IF you thought they ate odd things in Andalucia, try Madrid.
A colourful mix of innards, guts and offal were on display during a visit to the capital this month.
A bowl of snails, with chorizo, ended up being decidedly ordinary alongside a plate of pigs ears (oreja) and sheep intestines (zarajos) at historic Los Caracoles restaurant, in the La Latina district.
The zarajos, which are typical from Cuenca, come on a wooden skewer and are lightly barbecued.
“You need to eat them slowly and savour them,” explained local teacher Cristina Herrera, 31 (pictured).
Meanwhile, a racion of ‘entresijos’ came out with a round of beers at a restaurant up near Alonso Martinez.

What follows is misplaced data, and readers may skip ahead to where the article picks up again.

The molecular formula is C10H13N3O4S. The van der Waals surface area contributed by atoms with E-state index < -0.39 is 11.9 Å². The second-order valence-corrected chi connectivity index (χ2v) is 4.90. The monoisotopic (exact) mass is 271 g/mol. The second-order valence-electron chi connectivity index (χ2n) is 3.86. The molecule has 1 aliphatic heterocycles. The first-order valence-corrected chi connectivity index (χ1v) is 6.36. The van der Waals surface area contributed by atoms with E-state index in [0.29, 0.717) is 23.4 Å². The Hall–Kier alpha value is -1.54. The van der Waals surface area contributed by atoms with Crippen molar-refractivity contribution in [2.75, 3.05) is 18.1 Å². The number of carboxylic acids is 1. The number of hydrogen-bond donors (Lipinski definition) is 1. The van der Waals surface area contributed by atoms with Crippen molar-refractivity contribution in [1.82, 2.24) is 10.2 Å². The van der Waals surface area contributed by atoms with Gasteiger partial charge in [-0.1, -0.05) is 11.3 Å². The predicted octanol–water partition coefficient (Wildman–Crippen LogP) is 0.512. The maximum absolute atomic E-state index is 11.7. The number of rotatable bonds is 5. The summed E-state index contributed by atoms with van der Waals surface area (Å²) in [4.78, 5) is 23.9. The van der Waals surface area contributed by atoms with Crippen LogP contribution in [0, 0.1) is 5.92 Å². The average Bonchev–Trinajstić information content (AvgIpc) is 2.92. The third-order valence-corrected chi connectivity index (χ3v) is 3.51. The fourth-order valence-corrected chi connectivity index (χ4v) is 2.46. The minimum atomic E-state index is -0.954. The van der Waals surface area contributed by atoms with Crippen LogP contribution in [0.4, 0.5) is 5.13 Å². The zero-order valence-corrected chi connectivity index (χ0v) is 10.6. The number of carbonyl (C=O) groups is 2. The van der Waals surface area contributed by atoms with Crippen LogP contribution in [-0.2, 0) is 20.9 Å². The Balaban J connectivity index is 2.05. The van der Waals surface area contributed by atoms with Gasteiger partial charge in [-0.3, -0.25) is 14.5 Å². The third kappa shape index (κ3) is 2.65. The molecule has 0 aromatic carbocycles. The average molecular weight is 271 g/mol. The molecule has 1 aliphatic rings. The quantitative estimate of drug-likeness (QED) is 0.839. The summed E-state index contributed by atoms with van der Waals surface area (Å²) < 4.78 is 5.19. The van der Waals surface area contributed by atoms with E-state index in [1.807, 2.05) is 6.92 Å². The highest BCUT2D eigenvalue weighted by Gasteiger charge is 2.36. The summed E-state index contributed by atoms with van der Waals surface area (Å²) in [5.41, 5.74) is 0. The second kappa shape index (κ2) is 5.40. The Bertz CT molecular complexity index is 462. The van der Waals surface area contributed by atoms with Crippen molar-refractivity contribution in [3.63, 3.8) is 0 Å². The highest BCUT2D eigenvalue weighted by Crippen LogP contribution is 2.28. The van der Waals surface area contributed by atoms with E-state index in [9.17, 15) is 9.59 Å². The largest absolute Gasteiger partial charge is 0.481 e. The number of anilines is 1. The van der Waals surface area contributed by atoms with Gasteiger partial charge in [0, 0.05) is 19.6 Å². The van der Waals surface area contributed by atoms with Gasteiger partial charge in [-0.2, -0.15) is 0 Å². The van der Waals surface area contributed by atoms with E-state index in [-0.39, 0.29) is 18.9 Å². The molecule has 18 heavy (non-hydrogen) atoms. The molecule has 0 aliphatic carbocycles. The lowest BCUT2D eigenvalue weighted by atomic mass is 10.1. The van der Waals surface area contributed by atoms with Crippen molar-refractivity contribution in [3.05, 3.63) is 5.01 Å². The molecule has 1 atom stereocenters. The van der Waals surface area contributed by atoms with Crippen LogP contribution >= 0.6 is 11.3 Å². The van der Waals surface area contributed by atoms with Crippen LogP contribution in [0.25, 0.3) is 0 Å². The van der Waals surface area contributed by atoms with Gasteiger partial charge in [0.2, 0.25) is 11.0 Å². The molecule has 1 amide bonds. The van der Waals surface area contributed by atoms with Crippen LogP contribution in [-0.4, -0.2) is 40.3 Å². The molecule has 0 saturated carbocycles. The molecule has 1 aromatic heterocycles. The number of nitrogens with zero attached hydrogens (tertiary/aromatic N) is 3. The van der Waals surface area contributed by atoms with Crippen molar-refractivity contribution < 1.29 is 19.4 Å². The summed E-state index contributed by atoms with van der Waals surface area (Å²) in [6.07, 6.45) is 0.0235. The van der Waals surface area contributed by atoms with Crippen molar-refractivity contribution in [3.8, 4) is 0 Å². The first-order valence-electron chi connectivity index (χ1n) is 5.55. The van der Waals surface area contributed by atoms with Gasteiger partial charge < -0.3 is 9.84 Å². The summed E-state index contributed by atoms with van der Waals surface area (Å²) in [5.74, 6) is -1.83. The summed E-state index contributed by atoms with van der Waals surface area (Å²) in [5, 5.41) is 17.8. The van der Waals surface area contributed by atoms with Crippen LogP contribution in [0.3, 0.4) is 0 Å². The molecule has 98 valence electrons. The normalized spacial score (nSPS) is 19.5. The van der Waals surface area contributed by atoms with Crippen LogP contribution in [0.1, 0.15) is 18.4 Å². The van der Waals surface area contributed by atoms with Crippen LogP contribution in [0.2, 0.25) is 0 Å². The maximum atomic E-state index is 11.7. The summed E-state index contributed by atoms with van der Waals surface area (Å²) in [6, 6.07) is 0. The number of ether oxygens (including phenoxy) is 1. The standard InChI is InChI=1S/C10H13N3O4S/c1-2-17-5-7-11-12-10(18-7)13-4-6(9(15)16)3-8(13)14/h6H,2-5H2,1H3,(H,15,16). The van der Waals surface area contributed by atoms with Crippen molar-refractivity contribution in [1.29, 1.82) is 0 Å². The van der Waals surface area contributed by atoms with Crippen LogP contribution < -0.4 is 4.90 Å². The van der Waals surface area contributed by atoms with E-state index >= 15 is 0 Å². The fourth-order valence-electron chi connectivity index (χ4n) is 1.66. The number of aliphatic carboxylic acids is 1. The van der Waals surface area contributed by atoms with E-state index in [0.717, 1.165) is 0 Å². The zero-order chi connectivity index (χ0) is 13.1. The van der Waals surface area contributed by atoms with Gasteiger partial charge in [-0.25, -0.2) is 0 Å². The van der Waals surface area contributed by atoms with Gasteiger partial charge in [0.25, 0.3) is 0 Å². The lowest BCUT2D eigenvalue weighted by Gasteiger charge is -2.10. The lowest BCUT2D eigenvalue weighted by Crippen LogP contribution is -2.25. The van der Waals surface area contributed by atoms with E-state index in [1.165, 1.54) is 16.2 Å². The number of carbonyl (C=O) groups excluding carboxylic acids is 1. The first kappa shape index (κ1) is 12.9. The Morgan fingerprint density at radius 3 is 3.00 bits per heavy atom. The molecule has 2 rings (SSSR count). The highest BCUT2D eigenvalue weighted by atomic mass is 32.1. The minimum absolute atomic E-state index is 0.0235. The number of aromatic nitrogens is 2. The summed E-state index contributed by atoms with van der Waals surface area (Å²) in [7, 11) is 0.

A very unusual dish, reminiscent of wild mushrooms, but slightly chewier, turns out to be lamb ‘mesentery’ or, as defined in English, the ‘piece of peritoneum that joins part of the small intestine to the back wall of the abdomen’.
Another unusual tapa is ‘gallinejas’, or chitterlings, which are the intestines of a suckling pig.
The specialities are particularly popular during the city’s annual San Isidro festival that ended last week.
They are rarely found in the centre, apart from at feria time, and are more likely to be eaten in the working class suburbs, including Carabanchel and Vallecas.